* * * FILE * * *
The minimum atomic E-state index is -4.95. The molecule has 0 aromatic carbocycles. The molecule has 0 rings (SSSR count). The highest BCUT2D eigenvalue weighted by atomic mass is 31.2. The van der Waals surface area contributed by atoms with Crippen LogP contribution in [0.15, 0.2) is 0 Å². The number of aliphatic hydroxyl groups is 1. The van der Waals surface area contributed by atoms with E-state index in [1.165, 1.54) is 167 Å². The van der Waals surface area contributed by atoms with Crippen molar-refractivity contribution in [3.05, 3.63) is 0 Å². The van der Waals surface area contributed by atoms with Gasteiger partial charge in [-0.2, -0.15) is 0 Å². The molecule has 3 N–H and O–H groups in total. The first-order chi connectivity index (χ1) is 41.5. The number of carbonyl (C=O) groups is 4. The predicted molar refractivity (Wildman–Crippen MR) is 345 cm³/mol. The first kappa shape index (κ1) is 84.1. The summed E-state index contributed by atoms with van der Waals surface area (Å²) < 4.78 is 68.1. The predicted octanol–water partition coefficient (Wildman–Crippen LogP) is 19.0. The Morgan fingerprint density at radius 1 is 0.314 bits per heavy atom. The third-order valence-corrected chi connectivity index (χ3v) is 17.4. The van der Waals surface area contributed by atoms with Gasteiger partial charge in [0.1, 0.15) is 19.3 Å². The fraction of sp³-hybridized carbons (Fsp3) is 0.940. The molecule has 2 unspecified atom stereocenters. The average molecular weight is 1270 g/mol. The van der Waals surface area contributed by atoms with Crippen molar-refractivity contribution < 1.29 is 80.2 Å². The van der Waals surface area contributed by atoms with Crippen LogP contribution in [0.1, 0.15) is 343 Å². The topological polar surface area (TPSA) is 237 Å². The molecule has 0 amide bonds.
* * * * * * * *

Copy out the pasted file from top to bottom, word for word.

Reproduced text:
The minimum atomic E-state index is -4.95. The molecule has 0 aromatic carbocycles. The molecule has 0 rings (SSSR count). The highest BCUT2D eigenvalue weighted by atomic mass is 31.2. The van der Waals surface area contributed by atoms with Crippen LogP contribution in [0.15, 0.2) is 0 Å². The number of aliphatic hydroxyl groups is 1. The van der Waals surface area contributed by atoms with E-state index in [1.165, 1.54) is 167 Å². The van der Waals surface area contributed by atoms with Crippen molar-refractivity contribution in [3.05, 3.63) is 0 Å². The van der Waals surface area contributed by atoms with Gasteiger partial charge in [-0.2, -0.15) is 0 Å². The molecule has 3 N–H and O–H groups in total. The first-order chi connectivity index (χ1) is 41.5. The number of carbonyl (C=O) groups is 4. The predicted molar refractivity (Wildman–Crippen MR) is 345 cm³/mol. The first kappa shape index (κ1) is 84.1. The summed E-state index contributed by atoms with van der Waals surface area (Å²) < 4.78 is 68.1. The predicted octanol–water partition coefficient (Wildman–Crippen LogP) is 19.0. The Morgan fingerprint density at radius 1 is 0.314 bits per heavy atom. The third-order valence-corrected chi connectivity index (χ3v) is 17.4. The van der Waals surface area contributed by atoms with Gasteiger partial charge in [0.1, 0.15) is 19.3 Å². The fraction of sp³-hybridized carbons (Fsp3) is 0.940. The molecule has 2 unspecified atom stereocenters. The average molecular weight is 1270 g/mol. The van der Waals surface area contributed by atoms with Crippen molar-refractivity contribution < 1.29 is 80.2 Å². The van der Waals surface area contributed by atoms with Crippen LogP contribution in [0.1, 0.15) is 343 Å². The topological polar surface area (TPSA) is 237 Å². The molecule has 0 amide bonds.